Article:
Friday, June 14, 2013

The Best Films I Have Never Seen Before: Made in U.S.A. (1966)

Made in USA (1966)
Directed by: Jean-Luc Godard.
Written by: Jean-Luc Godard based on the novel  by Donald E. Westlake.
Starring: Anna Karina (Paula Nelson), László Szabó (Richard Widmark), Jean-Pierre Léaud (Donald Siegel), Marianne Faithfull (Marianne Faithfull), Yves Afonso (David Goodis).

So once again, I must tackle the difficult, thorny issue of Jean-Luc Godard. Few directors can claim to have had a bigger impact on cinema history than Godard has had – even if he had never directed again, after his first film, Breathless, the same could be said. But through the early and mid-1960s, Godard made some truly wonderful films – films in love with movies themselves, yet also bold and different than anything that was being done by anyone else – even his New Wave cohorts. Not all of those films are great, but they are all interesting (and I still have a few left to see). But his 1966 film Made in USA is quite obviously a turning point for him. There is still a love of movies on display in this film – hell Godard even said one of his motivating factors in making this film was to remake Howard Hawks’ The Big Sleep with Anna Karaina, his muse and ex-wife, in the Humphrey Bogart role. Yet, Made in USA also points Godard in the far more political direction his career was about to take. Shot simultaneously as 2 or 3 Things I Know About Her (which personally, I thought was awful), Made in USA is as bold and different as anything Godard has ever made. But it’s not as satisfying as some of his other films – Breathless, My Life to Live, Band of Outsiders or Contempt to name a few.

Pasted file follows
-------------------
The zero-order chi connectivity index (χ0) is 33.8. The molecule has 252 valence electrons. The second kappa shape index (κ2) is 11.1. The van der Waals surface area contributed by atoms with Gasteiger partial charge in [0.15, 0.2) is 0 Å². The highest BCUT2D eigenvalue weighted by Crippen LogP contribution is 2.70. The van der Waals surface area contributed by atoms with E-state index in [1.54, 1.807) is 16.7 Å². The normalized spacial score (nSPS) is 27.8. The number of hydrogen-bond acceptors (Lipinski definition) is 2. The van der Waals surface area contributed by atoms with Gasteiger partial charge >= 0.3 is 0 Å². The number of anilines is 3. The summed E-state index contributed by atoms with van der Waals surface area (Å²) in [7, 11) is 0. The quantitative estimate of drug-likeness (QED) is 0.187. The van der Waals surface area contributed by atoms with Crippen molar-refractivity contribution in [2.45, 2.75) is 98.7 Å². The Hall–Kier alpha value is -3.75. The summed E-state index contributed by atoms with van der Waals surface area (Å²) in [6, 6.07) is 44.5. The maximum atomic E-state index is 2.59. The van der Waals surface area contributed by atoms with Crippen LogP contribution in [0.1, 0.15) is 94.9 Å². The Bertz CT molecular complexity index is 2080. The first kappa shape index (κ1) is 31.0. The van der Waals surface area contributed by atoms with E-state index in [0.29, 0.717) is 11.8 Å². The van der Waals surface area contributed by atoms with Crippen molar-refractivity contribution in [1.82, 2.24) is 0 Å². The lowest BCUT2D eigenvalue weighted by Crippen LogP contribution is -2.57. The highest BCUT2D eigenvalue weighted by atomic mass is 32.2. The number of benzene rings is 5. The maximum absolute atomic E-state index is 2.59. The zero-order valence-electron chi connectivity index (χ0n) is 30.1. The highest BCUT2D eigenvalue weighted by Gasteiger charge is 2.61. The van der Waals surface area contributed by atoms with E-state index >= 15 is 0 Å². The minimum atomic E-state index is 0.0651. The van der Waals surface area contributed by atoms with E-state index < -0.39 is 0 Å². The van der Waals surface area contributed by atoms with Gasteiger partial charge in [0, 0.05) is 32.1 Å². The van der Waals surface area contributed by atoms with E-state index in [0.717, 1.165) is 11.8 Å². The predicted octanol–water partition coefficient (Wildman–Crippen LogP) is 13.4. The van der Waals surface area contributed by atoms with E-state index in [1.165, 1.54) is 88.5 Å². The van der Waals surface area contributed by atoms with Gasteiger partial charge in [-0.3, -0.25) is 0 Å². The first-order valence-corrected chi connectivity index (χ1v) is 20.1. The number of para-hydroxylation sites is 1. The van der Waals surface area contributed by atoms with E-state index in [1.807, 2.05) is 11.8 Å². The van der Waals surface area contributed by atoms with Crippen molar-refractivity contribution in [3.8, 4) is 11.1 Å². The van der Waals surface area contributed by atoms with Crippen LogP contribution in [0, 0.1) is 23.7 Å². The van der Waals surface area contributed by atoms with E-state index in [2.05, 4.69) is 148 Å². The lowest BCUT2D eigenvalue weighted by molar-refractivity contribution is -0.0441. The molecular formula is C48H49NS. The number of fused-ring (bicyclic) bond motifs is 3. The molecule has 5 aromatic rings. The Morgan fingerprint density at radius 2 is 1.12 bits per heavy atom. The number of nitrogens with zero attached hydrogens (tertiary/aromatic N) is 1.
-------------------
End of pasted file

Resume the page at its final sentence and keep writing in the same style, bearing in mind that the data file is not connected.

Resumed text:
The plot is pretty much incomprehensible, which is what Godard wanted. After all, if he was inspired by The Big Sleep, than it would pretty much have to be complex, as even Hawks has admitted he has no idea who committed one murder (he thought he knew, until someone pointed out to him that character had committed suicide before the murder took place). It has Anna Karina as Paula Nelson, a sort of PI, who shows up in “Atlantic City” (although it’s clearly Paris) looking to find her boyfriend, and discovering that he is already dead. She tries to piece together the clues of what happened, but Godard is simply playing with us. He doesn’t want us to figure out the plot, or else he wouldn’t end scenes abruptly, before we find out what we need to know, or obscure important dialogue with street noise and other sound tricks. The movie sets off its action when Paula kills a meddlesome man who barges into her hotel room. But if you can figure out why she killed him, or why he barged in on her in the first place, you’re a step ahead of me.

And so, what we are left with is a movie that really isn’t about its plot as much as it is about itself, and about Karina. By 1966, she had become a cinematic and style icon, and at times in Made in USA, with ever changing costumes, and the way she walks, you get the sense that you are watching a fashion show. Her bold, bright outfits are the highlights of Godard’s bold, bright movie. She is also the only character who the movie has any sort of focus on. The rest of the characters drift in and out – including Jean-Pierre Leaud (Antoine Doinel himself), who has perhaps the most hilariously over the top death scene I have ever seen.

But Made in USA also points Godard in the more political direction his films would take – both obviously, and not so. He has two characters named Richard Nixon and Robert McNamara, who claim to like violence and killing. And the whole murder plot wasn’t just a reference to The Big Sleep, but also to the murder of Ben Baraka, a Morrocan revolutionary caught by the French, and the apparent suicide of gangster/film producer Georges Figon. That might have been helpful information to know before I saw the movie, but I doubt it.

But if Made in USA isn’t as satisfying as some of Godard’s other early films, it is at least fascinating to look at and ponder. Somewhere along the way, Godard has become lost in his own pretensions, so we end up with a film like Film Socialisme (2010) that makes no sense, but has defenders who twist themselves into knots trying to explain its brilliance. Made in USA is balanced precariously between the filmmaker Godard was, and the one he would become.

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